Thou robb'st me of a moiety: he was my son;65
But I do wash his name out of my blood,
And thou art all my child. Towards Florence is he?
Second GentlemanAy, madam.
COUNTESSAnd to be a soldier?
Second GentlemanSuch is his noble purpose; and believe 't,70
The duke will lay upon him all the honour
That good convenience claims.
COUNTESSReturn you thither?
First GentlemanAy, madam, with the swiftest wing of speed.
HELENA[Reads] Till I have no wife I have nothing in France. 75
'Tis bitter.
COUNTESSFind you that there?
HELENAAy, madam.
First Gentleman'Tis but the boldness of his hand, haply, which his
heart was not consenting to.80
COUNTESSNothing in France, until he have no wife!
There's nothing here that is too good for him
But only she; and she deserves a lord
That twenty such rude boys might tend upon
And call her hourly mistress. Who was with him?85
First GentlemanA servant only, and a gentleman
Which I have sometime known.
COUNTESSParolles, was it not?
First GentlemanAy, my good lady, he.
COUNTESSA very tainted fellow, and full of wickedness.90
My son corrupts a well-derived nature
With his inducement.
First GentlemanIndeed, good lady,
The fellow has a deal of that too much,
Which holds him much to have.95
COUNTESSYou're welcome, gentlemen.
I will entreat you, when you see my son,
To tell him that his sword can never win
The honour that he loses: more I'll entreat you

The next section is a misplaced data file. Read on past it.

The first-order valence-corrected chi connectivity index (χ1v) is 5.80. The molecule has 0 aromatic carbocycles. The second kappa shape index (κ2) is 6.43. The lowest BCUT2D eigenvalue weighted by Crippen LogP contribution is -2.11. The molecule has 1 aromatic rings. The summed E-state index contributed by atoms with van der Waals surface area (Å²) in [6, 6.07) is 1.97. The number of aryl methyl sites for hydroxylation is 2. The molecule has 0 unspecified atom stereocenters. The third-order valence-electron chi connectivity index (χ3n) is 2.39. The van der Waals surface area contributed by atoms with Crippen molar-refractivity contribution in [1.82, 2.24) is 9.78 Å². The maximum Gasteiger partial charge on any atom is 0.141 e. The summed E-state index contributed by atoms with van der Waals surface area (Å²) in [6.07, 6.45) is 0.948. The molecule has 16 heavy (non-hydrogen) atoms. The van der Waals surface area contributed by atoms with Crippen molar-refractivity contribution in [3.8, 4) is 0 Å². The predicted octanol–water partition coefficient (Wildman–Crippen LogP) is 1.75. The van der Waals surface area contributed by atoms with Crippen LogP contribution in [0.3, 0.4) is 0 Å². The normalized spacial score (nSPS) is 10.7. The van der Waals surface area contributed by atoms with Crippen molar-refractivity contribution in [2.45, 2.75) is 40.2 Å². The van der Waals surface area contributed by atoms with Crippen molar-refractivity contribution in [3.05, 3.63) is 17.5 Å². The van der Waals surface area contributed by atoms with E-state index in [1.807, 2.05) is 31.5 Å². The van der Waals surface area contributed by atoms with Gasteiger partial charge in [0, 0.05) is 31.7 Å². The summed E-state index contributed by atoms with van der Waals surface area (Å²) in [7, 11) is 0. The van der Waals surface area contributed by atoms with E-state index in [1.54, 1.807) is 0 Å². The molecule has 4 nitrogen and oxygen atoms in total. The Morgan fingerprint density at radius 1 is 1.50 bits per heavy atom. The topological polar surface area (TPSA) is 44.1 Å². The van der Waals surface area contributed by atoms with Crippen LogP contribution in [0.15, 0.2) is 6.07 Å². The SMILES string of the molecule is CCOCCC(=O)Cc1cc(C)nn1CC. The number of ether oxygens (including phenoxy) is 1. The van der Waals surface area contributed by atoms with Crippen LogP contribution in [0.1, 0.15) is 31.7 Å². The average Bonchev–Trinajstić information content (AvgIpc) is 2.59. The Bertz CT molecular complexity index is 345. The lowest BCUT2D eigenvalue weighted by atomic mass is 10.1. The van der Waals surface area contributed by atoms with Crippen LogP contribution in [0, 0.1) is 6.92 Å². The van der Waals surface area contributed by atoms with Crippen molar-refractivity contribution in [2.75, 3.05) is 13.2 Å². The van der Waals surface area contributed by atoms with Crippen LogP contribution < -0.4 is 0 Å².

Written to bear along.100
Second GentlemanWe serve you, madam,
In that and all your worthiest affairs.
COUNTESSNot so, but as we change our courtesies.
Will you draw near!
[Exeunt COUNTESS and Gentlemen]
HELENA'Till I have no wife, I have nothing in France.'105
Nothing in France, until he has no wife!
Thou shalt have none, Rousillon, none in France;
Then hast thou all again. Poor lord! is't I
That chase thee from thy country and expose
Those tender limbs of thine to the event110
Of the none-sparing war? and is it I
That drive thee from the sportive court, where thou
Wast shot at with fair eyes, to be the mark
Of smoky muskets? O you leaden messengers,
That ride upon the violent speed of fire,115
Fly with false aim; move the still-peering air,
That sings with piercing; do not touch my lord.
Whoever shoots at him, I set him there;
Whoever charges on his forward breast,
I am the caitiff that do hold him to't;120
And, though I kill him not, I am the cause
His death was so effected: better 'twere
I met the ravin lion when he roar'd
With sharp constraint of hunger; better 'twere
That all the miseries which nature owes125
Were mine at once. No, come thou home, Rousillon,
Whence honour but of danger wins a scar,
As oft it loses all: I will be gone;
My being here it is that holds thee hence:
Shall I stay here to do't? no, no, although130
The air of paradise did fan the house
And angels officed all: I will be gone,
That pitiful rumour may report my flight,
To consolate thine ear. Come, night; end, day!
For with the dark, poor thief, I'll steal away.135

Next: All's Well That Ends Well, Act 3, Scene 3